The head of Ireland's cancer service said he would opt to be treated in one of the country's public hospitals if he was diagnosed with the disease himself.
Dr Jerome Coffey said he would have "no worries" about being treated in one of the country's eight designated cancer centres in public hospitals.
"If I had cancer - and there is a one-in-three chance I could have - I would have no concerns about attending a public hospital," said Dr Jerome Coffey, interim national director of the HSE's National Cancer Control Programme and a radiation oncologist in the Mater Hospital.
His vote of confidence in public cancer services comes after the reorganisation and concentration of expertise into eight hospitals - down from 32 in 2008.
"I honesty don't think there is a huge difference between public and private hospitals. If I had cancer and a private hospital was convenient and near where I lived I might attend one. But public hospitals have a full range of services.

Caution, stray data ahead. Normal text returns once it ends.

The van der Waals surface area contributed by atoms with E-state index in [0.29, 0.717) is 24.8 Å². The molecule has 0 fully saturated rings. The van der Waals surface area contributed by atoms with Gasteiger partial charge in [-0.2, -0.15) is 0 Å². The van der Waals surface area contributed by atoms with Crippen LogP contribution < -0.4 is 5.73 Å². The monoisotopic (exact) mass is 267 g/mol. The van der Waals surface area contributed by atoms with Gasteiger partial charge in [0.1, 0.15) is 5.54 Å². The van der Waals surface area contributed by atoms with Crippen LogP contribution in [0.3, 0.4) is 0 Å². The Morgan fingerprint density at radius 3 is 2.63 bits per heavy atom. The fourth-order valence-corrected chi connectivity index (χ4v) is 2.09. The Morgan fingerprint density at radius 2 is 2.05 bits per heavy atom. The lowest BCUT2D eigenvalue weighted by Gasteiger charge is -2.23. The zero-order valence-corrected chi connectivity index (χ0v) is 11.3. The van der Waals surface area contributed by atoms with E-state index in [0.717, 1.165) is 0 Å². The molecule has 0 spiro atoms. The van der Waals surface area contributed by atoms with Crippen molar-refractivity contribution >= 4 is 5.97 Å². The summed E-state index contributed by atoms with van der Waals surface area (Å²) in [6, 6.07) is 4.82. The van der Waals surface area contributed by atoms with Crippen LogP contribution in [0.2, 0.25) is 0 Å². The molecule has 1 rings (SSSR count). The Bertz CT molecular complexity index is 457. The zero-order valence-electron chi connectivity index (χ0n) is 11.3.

"We have come a long way in a short period of time and now we must accelerate the progress," he told the Irish Independent.
Five-year cancer survival rates for men increased from 52.7pc for those diagnosed in 2000-2004 to 60.3pc in 2008-2010.
They rose from 57.3pc to 62.5pc for women during the same period.
An independent evaluation report on the 2006 national cancer strategy said excellent progress was made but highlighted a range of pressures and areas for improvement.
These include the need for more medical oncologists. There are 34 approved posts here but many more are needed to meet international standards.
Dr Coffey said the service was "getting there" when it comes to employing more medical oncologists and he hoped as the economy improves more will be hired.
"A patient who sees the same consultant every six months has a genuine relationship with them," he said. However, they may be seen by a junior doctor instead for their review - who does not have the same depth of knowledge.